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Mutual Fund basic

Mutual funds are professionally managed investment vehicles created through a trust with the intention of investing a pool of savings in various types of financial instruments for the benefits (monetary) of investors over a time period.

Mutual Fund Architecture

Mutual Funds

Mutual Fund Organization

Mutual Funds

Mutual Fund Types

Mutual Funds

Advantages of Investing in Mutual Fund

Mutual Fund Provides

  • Professional management
    Services of experienced and skilled professionals who are backed by a dedicated investment research team which selects suitable investments to achieve the objectives of the scheme.
  • Portfolio diversification
    Mutual Funds invest in a number of companies across a broad cross-section of industries and sectors. You achieve this diversification through a Mutual Fund with far less money than you can do on your own.
  • Low cost
    The benefits of scale in brokerage, custodial and other fees translate mutual funds into a lower cost financial solution for investors.
  • Research based investment
    A dedicated and qualified investment research team who analyses the performance and prospects of companies and identify eligible securities to invest which justify the objective of the fund.
  • Higher return in a less risky manner
  • Tax rebate benefit


Choosing Mutual Fund

Before looking at the mutual funds available to you, it may be best to decide the mix of stock, bond, and money market funds you prefer. Some experts believe this is the most important decision in investing. Here are some general points to keep in mind when deciding what your investment strategy should be.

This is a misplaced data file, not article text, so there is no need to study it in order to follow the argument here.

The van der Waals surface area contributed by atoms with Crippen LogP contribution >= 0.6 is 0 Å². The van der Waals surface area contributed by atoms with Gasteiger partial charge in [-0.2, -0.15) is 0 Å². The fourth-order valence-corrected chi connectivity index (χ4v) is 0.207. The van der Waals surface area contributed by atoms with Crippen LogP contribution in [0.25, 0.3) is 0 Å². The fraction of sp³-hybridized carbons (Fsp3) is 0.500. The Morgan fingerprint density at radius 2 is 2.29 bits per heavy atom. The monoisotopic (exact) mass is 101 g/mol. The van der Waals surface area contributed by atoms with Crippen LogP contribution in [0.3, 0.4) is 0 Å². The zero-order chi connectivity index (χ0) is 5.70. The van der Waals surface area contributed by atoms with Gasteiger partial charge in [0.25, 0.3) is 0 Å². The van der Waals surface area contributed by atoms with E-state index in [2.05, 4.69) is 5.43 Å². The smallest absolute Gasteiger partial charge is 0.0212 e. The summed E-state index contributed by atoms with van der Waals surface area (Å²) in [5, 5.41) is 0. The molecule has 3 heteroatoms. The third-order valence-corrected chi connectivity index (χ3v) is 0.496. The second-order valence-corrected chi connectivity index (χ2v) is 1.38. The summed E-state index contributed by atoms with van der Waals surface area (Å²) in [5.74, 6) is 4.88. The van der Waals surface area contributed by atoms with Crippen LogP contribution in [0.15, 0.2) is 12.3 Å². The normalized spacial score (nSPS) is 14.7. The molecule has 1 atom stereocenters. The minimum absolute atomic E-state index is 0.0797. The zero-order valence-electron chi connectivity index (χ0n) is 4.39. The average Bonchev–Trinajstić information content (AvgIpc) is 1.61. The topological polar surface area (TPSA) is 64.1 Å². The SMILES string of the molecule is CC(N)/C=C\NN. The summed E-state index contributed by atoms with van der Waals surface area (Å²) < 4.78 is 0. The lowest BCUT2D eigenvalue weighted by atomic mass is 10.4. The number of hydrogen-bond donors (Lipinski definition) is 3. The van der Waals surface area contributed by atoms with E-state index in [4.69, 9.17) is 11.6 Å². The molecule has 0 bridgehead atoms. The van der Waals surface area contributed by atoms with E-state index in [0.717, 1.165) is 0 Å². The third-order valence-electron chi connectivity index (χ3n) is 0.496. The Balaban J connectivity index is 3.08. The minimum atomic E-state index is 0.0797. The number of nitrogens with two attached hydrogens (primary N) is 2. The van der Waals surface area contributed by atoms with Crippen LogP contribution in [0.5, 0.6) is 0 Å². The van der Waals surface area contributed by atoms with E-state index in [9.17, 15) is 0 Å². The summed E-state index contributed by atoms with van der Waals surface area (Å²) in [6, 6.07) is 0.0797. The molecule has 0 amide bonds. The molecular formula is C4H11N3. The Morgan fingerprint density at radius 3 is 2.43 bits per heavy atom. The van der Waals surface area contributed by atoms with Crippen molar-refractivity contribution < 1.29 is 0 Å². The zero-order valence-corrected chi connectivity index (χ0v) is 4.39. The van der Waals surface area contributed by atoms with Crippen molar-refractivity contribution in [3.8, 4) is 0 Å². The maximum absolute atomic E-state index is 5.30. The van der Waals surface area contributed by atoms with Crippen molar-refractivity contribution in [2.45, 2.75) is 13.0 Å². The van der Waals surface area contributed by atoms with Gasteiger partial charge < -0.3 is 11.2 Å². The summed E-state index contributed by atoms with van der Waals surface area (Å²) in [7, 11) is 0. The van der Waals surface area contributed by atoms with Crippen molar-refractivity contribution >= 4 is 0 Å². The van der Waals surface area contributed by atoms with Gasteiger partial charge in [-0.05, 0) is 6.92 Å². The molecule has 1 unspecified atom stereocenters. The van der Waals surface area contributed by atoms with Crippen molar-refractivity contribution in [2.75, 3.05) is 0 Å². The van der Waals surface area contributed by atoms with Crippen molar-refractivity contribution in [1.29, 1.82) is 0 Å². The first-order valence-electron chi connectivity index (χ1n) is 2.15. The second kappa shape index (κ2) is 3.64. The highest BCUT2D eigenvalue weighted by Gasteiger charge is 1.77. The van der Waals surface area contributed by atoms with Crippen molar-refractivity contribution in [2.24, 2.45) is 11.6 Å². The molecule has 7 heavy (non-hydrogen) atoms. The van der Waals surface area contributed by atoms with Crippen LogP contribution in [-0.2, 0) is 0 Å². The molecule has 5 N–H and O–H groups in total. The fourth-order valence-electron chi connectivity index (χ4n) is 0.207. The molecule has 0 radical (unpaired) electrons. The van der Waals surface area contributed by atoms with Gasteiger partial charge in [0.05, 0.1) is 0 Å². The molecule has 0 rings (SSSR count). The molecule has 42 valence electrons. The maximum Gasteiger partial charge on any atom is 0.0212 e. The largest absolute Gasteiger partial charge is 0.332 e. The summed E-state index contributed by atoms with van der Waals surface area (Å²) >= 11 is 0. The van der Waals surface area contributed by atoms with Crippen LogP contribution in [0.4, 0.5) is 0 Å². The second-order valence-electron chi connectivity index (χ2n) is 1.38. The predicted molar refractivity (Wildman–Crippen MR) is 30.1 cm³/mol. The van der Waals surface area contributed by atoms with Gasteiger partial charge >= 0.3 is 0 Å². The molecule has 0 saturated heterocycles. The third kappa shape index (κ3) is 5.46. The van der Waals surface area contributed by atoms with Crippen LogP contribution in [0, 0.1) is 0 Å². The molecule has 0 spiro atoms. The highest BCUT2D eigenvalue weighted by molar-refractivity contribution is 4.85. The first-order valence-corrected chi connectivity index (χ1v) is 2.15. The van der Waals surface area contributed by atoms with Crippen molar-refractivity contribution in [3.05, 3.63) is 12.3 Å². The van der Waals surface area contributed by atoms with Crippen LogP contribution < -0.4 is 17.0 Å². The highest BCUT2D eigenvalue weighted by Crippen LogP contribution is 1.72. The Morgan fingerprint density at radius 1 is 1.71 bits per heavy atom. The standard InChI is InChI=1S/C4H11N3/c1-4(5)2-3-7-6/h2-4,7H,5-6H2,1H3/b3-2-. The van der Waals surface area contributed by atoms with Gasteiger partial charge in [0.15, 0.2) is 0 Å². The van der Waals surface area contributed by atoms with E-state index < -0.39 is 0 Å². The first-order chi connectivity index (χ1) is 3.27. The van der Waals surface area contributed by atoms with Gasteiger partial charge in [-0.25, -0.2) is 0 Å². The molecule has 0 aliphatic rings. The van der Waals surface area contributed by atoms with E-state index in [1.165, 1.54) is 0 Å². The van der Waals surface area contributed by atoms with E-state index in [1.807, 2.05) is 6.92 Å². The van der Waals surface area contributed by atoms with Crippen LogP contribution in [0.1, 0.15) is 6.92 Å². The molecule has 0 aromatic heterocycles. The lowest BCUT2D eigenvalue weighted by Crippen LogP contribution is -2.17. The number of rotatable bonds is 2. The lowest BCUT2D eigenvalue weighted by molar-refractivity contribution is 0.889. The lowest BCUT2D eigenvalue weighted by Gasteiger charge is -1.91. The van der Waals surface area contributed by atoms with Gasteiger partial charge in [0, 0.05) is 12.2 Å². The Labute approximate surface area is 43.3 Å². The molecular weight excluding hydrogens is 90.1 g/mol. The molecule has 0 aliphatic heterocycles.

Diversify. It is a good idea to spread your investment among mutual funds that invest in different types of securities. Stocks, bonds, and money market securities work differently. Each offers different advantages and disadvantages. You may also want to diversify within the same class of securities. Diversifying can keep you from putting all your eggs in one basket and therefore, may increase your returns over a long period of time.

Consider the effects of inflation. Since the money you set aside today may be intended to be used several years down the road, you need to look at inflation. Inflation measures the increase of general prices over time.

Conservative investments like money market funds often may be popular because they are managed to keep a steady value. But their return after accounting for the inflation rate can be very low, perhaps even negative.

Patience is a virtue. It's no secret - the prices of common stocks can change quite a bit from day to day. Therefore, the part of your account invested in stock funds would likely fluctuate in value much the same way.

If you don't need your money right away (for at least 5 years), you probably don't need to panic if the stock market declines or you find that your quarterly statement shows the value of your investment has fallen. In the past, the stock market has regained lost value over time. Although you are not assured it will do so in the future, try to be patient and allow your stock funds time to recover.

Remember the saying, "buy low, sell high." Switching out of a stock mutual fund when prices are low is usually not the way to make the most of your investment. Of course, if a fund continues to under-perform over time as well as your other fund choices, you may want to consider changing funds.

Look at your age. Younger investors may be more at ease with stock funds, because they have time to wait out the short-term ups and downs of stock prices. By investing in a stock fund, they might be able to receive high returns over the long-term.

On the other hand, people who are closer to retirement may be more interested in protecting their money from possible drops in prices, since they'll need to use it soon. In this case, it may be wise to place a greater percentage of money in bond and/ or money market funds, which may not have such large changes in value.

Risk. When you are choosing funds, be sure to consider how much risk you are comfortable with and how close you are to retirement. If retirement is around the corner, you may want a portfolio with very little risk. On the other hand, if you are younger, and have the time to weather the market's ups and downs, you may want to choose a more aggressive investment strategy.

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